By Jeffrey Ritchie
Religion tends to get a bad rap among liberals and progressives,
and that's too bad, because to be a progressive is to be intensely
and profoundly moral. We don't take advantage of the "Everyday
Low Prices" at Wal-Mart because we know that shopping there
increases the misery of sweatshop workers in Asia and the
poverty of low-wage workers here at home. We recycle (and
in some municipalities, we pay extra to do it) because we
know that reducing the volume of waste going to our landfills
is the right - and smart - thing to do.
But when right-wing fundamentalists accuse us of being immoral,
we often cede the moral high ground (which we should never
do) and instead engage in attacks on spirituality in general.
At the popular website www.bartcop.com,
they use the phrase "religiously insane" to describe almost
any type of religious expression. As much as I adore Bartcop,
that's not the right thing to do, and it's certainly not politically
smart to alienate millions of people who believe that "Love
Thy Neighbor" ought to be a cornerstone of governance.
So let's take another look at religion.
Easter is coming up in just a few days. For Christians of
all denominations, this is the most important day on our spiritual
calendar - if not for the death and resurrection of Jesus
Christ, our entire religious existence is nothing more than
potluck dinners and a few hours wasted every Sunday morning.
Easter is it - everything that you ever need to know about
being a Christian is compressed into those last few days of
Fundamentalists have developed an odd take on "The Passion
of the Christ" even as they pay millions to go see Mel Gibson's
splatter-fest of a movie. In their view, Christ underwent
to agony of the cross just so folks in Citizens for Community
Values can decide who can't get into heaven. Christ willingly
underwent one of the most gruesome deaths imaginable so that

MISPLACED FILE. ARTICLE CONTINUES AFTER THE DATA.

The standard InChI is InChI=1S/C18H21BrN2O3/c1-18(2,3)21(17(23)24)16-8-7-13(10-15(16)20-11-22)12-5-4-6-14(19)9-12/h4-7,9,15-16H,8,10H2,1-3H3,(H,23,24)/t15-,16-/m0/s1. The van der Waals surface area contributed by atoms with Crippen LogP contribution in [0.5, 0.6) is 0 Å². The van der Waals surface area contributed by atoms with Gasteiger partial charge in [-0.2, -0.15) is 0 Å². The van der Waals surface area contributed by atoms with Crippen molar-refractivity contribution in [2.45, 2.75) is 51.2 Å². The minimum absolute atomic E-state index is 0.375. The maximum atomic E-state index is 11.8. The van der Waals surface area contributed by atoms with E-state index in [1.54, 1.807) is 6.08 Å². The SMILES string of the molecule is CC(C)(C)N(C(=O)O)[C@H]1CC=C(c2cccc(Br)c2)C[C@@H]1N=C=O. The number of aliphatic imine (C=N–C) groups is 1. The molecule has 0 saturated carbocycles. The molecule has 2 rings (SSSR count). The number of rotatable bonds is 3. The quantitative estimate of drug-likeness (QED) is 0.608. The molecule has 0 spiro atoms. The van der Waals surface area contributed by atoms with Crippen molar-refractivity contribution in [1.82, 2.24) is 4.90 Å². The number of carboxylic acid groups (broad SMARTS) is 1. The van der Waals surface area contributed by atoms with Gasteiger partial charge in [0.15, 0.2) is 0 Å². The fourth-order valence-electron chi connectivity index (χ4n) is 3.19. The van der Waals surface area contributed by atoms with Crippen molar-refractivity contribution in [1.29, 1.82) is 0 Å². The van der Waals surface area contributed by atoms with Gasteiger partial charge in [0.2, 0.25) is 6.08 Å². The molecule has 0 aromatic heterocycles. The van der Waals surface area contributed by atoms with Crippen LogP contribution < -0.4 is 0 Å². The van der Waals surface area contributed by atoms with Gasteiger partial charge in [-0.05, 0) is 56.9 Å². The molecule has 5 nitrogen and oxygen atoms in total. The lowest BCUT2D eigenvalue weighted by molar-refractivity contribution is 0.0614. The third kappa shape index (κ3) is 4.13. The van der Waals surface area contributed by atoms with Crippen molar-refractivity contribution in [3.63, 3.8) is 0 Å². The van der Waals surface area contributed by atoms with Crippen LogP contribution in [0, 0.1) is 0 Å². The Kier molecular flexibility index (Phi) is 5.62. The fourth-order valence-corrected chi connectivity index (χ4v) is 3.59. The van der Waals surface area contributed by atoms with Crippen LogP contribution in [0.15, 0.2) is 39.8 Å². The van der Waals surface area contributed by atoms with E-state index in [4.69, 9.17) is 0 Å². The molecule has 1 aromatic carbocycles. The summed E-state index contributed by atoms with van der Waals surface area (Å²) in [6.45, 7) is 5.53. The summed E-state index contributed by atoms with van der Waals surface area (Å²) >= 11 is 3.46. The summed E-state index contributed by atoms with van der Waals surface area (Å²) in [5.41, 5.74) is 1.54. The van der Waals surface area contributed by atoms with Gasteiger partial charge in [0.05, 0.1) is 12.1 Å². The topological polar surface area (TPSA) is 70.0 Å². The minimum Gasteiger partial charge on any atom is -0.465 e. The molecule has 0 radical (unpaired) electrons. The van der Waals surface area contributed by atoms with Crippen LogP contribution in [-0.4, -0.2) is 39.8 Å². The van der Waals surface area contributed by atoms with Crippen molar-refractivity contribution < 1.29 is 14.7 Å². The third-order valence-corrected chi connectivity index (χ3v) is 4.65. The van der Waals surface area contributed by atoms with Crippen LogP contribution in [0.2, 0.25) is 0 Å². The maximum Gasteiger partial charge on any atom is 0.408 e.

the Rev. Fred Phelps of Topeka could show up at the funeral
of AIDS victims waving a sign that says, "God Hates Fags."
The Gospel according to St. Luke depicts Christ being crucified
along with two other criminals - both of whom it would appear
were justly convicted and sentenced for their crime. When
one of the criminals asks Jesus to "remember me when you come
into your kingdom," Christ does something that must appear
perplexing and downright "unchristian" to the right wing.
Christ tells the criminal that "today you will be with me
Say what? Shouldn't Christ have first asked what the criminal's
views were on abortion? Shouldn't he have checked to make
sure the criminal wasn't gay? Shouldn't Christ have at least
- I mean at very least - made sure that the criminal was a
Their brand of Christianity boils down to an ecclesiastical
winnowing process where only the select few can get into heaven.
Fundamentalists view God as a Donald Trump figure, who at
the end of our life says, "You're Fired," and sends most everybody
to hell. Fortunately for most of us, that's not the kind of
Christianity practiced by Jesus Christ himself. Forgiveness
sought is forgiveness given. No strings. No conditions. And
anybody who tries to tell you otherwise is peddling something
I've always found it curious that fundamentalists expend
so much energy on causes that are of so little significance.